Researchers at the University of Birmingham School of Psychology in England have developed new software that allows eyewitnesses to rotate 3D representations of suspects’ faces from multiple angles to facilitate criminal identification processes.
Generally, the police use recognition systems with 2D images that have only frontal or profile shots of the suspects. The problem is that these limited angles do not always correspond to the point of view of the witness who witnessed the crime, which can lead to an unfair conviction.
“We work closely with the police to develop an interactive procedure that works with current identification systems. The software is a significant advance in improving the accuracy of eyewitness identifications,” says forensic psychology professor Heather Flowe, author of the study.
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The researchers recruited 3,000 volunteer “witnesses” to test the ability of the new recognition system. After watching a video of a fictitious crime, witnesses compared images of the criminal with photographs of similar faces. One group could rotate images with the new technology, and another group could not.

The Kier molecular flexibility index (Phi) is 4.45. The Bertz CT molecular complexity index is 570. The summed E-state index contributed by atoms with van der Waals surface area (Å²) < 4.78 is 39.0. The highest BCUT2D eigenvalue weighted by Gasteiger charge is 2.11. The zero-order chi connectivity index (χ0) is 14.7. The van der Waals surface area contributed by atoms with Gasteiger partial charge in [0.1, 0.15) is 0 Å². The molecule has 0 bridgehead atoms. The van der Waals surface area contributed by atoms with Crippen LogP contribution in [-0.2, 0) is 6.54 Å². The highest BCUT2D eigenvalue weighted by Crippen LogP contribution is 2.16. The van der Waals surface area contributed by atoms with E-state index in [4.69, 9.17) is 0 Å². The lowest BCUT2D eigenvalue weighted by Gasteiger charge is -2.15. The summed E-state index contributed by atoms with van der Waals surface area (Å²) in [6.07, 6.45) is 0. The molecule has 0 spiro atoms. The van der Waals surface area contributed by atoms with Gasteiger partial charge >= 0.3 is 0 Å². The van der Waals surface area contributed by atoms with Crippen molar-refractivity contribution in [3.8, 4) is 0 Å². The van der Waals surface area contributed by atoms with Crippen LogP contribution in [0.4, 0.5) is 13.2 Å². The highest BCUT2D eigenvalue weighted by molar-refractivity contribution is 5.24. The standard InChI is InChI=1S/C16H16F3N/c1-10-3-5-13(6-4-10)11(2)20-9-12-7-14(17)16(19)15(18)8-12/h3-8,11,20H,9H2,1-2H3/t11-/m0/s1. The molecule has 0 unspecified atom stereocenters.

According to the scientists, identification accuracy improved considerably when volunteers were able to rotate the suspect’s face to match the exact angle from which they witnessed the crime scene. They also found that witnesses placed the photos in the best position for reconnaissance without being instructed to do so.
“We know that memory retrieval depends on whether the context is similar to the period in which that memory was formed. The experiments we performed show this in practice. Our participants actively sought a more familiar angle of the image to help them retrieve information from memory,” adds Melissa Colloff, also a professor of forensic psychology, who co-authored the study.
guilty or innocent
According to data from Project Innocence, misidentification of suspects is the biggest cause of wrongful convictions in the United States. According to the survey, since 1989, 365 wrongful convictions have been overturned based on new evidence and DNA testing.
Recognition based on 2D images hinder suspect identification (Image: Reproduction/University of Birmingham)
In Brazil there is still no official study of how many people were wrongfully convicted due to flaws in the suspect recognition system. According to the IDDD (Institute for the Defense of the Right to Defense), prejudice and the lack of exempt methods of identification increase the chances of sending an innocent person to jail.
“This new technology could be a first step towards better and more reliable identification of eyewitnesses and the reduction of wrongful convictions. Observing a suspect’s face from different angles minimizes errors and helps activate memory for more efficient recognition”, concludes Professor Heather Flowe.
Source: University of Birmingham
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